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Vaults V2 Migration Technical Info

Technical Aspects of the Vaults Update
How have you tested the migration process, especially for large volumes?
We performed testing of the migration contract with 100% test coverage. To minimize risks, we created a batch of accounts with vault share tokens and tested the migration process on a local fork of the mainnet, using real vaults and accounts.
How are we ensuring the secure transfer of funds between the old and new contracts?
Migration smart contract guarantees secure transfers.
In case of a security breach, what measures are in place to recover or reimburse lost funds?
Emergency functions across all contracts allow us to swiftly respond to any unexpected situations, ensuring the safety of your assets.

Migration Smart Contract

Migration Contracts Addresses:

for Arbitrum Yield Index: 0xC7469254416Ad546A5F07e5530a0c3eA468F1FCE

The process works as follows:

1. You need to approve the funds transfer to our migration contract. 2. We will then execute a withdraw function that moves your approved tokens from the vault to the migration contract 3. Afterward, we execute a deposit function, transferring the funds to the new vault. From this point on, the migration contract will manage all share tokens and safeguard your portion of these tokens.

Migration Smart Contract

Please note that the final smart contract may differ slightly; before announcing requests, we will attach the final version
// SPDX-License-Identifier: MIT
pragma solidity ^0.8.19;
import {IERC20} from "@openzeppelin/contracts/token/ERC20/IERC20.sol";
import "../contracts/interfaces/IBaseVault.sol";
import "@openzeppelin/contracts/access/Ownable.sol";
import "@openzeppelin/contracts/security/ReentrancyGuard.sol";
contract Migration is Ownable, ReentrancyGuard {
IBaseVault public vaultV1;
IBaseVault public vaultV2;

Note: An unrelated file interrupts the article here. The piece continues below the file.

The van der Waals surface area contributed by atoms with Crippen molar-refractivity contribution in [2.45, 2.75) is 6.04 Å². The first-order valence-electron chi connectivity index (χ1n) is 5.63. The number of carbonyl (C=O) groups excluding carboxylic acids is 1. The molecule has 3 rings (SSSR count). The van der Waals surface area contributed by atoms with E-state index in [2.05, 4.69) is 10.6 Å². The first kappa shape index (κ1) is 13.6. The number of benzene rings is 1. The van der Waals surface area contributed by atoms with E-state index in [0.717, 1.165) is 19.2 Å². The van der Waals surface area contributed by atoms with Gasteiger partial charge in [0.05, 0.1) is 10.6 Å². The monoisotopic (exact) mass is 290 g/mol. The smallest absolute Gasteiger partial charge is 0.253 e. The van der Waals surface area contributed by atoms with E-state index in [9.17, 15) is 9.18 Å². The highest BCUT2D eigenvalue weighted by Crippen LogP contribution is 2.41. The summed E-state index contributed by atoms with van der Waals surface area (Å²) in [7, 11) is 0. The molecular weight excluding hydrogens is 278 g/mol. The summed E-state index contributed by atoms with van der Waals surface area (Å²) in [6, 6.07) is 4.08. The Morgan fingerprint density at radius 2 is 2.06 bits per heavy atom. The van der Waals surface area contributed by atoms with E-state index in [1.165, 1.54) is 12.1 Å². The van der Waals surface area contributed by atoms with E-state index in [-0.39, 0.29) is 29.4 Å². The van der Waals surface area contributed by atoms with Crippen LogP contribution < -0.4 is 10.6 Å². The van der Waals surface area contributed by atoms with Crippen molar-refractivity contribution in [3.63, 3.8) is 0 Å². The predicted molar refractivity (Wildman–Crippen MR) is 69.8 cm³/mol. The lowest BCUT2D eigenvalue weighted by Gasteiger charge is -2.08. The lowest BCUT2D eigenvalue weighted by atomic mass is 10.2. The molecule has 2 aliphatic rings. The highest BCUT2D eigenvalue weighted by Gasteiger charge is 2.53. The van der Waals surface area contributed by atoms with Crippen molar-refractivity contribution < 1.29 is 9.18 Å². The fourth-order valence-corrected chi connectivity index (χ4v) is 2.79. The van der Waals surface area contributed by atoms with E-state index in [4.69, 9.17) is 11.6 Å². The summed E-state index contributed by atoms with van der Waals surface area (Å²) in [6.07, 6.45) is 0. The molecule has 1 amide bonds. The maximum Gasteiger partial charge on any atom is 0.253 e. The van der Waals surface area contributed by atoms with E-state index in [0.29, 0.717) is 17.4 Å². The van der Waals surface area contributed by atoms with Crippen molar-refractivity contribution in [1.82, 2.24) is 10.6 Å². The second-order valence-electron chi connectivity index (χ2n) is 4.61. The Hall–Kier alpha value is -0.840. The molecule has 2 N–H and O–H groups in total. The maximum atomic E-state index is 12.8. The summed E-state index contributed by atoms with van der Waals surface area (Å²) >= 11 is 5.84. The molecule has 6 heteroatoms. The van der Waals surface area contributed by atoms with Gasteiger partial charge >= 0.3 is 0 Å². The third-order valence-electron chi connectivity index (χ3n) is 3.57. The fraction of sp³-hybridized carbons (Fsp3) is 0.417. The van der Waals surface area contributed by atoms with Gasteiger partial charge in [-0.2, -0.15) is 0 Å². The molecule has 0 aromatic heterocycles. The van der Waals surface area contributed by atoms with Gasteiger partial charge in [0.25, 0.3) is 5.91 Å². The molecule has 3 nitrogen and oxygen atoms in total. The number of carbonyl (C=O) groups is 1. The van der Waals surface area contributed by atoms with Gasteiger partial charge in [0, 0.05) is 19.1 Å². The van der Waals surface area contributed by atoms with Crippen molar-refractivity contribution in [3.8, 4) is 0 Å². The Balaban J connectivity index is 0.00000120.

address public treasury;
address[] public users;
IERC20 public token;
mapping(address user => uint256 balance) public userToBalance;
address[] public notWithdrawnUsers;
constructor(address _vaultV1, address[] memory _users, address _treasury) {
vaultV1 = IBaseVault(_vaultV1);
users = _users;
treasury = _treasury;
token = vaultV1.token();
vaultV1.token().approve(treasury, type(uint256).max);
}
function setVaultV2(address _vaultV2) external onlyOwner {
vaultV2 = IBaseVault(_vaultV2);
vaultV1.token().approve(address(vaultV2), type(uint256).max);
}
function addUsers(address[] memory _newUsers) external onlyOwner {
for (uint256 i = 0; i < _newUsers.length; i++) {
users.push(_newUsers[i]);
}
}
function withdraw() external nonReentrant {
for (uint256 i = 0; i < users.length; i++) {
uint256 userBalance = IERC20(address(vaultV1)).balanceOf(users[i]);
if (userBalance == 0) {
continue;
}
if (
IERC20(address(vaultV1)).allowance(users[i], address(this)) <
userBalance
) {
if (!checkUserExistence(users[i])) {
notWithdrawnUsers.push(users[i]);
}
continue;
}
IERC20(address(vaultV1)).transferFrom(
users[i],
address(this),
userBalance
);
userToBalance[users[i]] += userBalance;
}
if (IERC20(address(vaultV1)).balanceOf(address(this)) > 0) {
vaultV1.withdraw();
}
}
function withdrawUsersWithDetectedError() external nonReentrant {
for (uint256 i = 0; i < notWithdrawnUsers.length; i++) {
if (notWithdrawnUsers[i] == address(0)) {
continue;
}
uint256 userBalance = IERC20(address(vaultV1)).balanceOf(
notWithdrawnUsers[i]
);
if (
userBalance == 0 ||
IERC20(address(vaultV1)).allowance(
notWithdrawnUsers[i],
address(this)
) <
userBalance
) {
continue;
}
IERC20(address(vaultV1)).transferFrom(
notWithdrawnUsers[i],
address(this),
userBalance
);
userToBalance[notWithdrawnUsers[i]] += userBalance;
notWithdrawnUsers[i] = address(0);
}
vaultV1.withdraw();
}
function deposit() external nonReentrant {
vaultV2.deposit(token.balanceOf(address(this)), address(this));
}
function emergencyExit() external onlyOwner {